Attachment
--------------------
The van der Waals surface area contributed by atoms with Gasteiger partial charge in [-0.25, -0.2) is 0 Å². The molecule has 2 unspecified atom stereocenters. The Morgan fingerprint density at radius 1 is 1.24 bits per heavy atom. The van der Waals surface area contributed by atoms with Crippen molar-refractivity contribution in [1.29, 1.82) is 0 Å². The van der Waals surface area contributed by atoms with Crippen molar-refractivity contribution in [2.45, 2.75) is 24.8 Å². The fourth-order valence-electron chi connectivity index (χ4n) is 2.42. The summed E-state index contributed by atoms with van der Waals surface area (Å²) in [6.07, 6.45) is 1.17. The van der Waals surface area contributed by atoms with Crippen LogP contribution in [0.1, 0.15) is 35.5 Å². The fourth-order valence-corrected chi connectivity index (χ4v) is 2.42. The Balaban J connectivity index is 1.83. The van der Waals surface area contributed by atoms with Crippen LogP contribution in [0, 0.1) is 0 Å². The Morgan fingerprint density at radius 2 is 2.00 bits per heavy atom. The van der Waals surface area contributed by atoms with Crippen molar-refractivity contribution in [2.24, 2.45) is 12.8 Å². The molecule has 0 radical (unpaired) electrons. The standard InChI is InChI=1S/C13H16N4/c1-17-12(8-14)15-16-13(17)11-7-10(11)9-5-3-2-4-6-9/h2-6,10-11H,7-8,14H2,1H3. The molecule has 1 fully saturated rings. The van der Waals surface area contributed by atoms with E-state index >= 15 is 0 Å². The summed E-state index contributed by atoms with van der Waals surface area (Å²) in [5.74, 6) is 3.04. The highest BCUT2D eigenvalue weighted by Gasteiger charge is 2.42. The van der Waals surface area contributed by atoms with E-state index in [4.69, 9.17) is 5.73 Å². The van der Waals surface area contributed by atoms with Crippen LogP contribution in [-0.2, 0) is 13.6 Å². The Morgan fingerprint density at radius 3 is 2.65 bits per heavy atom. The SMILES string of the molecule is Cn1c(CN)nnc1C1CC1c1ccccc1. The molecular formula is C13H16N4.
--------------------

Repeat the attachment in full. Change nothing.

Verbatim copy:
The van der Waals surface area contributed by atoms with Gasteiger partial charge in [-0.25, -0.2) is 0 Å². The molecule has 2 unspecified atom stereocenters. The Morgan fingerprint density at radius 1 is 1.24 bits per heavy atom. The van der Waals surface area contributed by atoms with Crippen molar-refractivity contribution in [1.29, 1.82) is 0 Å². The van der Waals surface area contributed by atoms with Crippen molar-refractivity contribution in [2.45, 2.75) is 24.8 Å². The fourth-order valence-electron chi connectivity index (χ4n) is 2.42. The summed E-state index contributed by atoms with van der Waals surface area (Å²) in [6.07, 6.45) is 1.17. The van der Waals surface area contributed by atoms with Crippen LogP contribution in [0.1, 0.15) is 35.5 Å². The fourth-order valence-corrected chi connectivity index (χ4v) is 2.42. The Balaban J connectivity index is 1.83. The van der Waals surface area contributed by atoms with Crippen LogP contribution in [0, 0.1) is 0 Å². The Morgan fingerprint density at radius 2 is 2.00 bits per heavy atom. The van der Waals surface area contributed by atoms with Crippen molar-refractivity contribution in [2.24, 2.45) is 12.8 Å². The molecule has 0 radical (unpaired) electrons. The standard InChI is InChI=1S/C13H16N4/c1-17-12(8-14)15-16-13(17)11-7-10(11)9-5-3-2-4-6-9/h2-6,10-11H,7-8,14H2,1H3. The molecule has 1 fully saturated rings. The van der Waals surface area contributed by atoms with E-state index >= 15 is 0 Å². The summed E-state index contributed by atoms with van der Waals surface area (Å²) in [5.74, 6) is 3.04. The highest BCUT2D eigenvalue weighted by Gasteiger charge is 2.42. The van der Waals surface area contributed by atoms with E-state index in [4.69, 9.17) is 5.73 Å². The van der Waals surface area contributed by atoms with Crippen LogP contribution in [-0.2, 0) is 13.6 Å². The Morgan fingerprint density at radius 3 is 2.65 bits per heavy atom. The SMILES string of the molecule is Cn1c(CN)nnc1C1CC1c1ccccc1. The molecular formula is C13H16N4.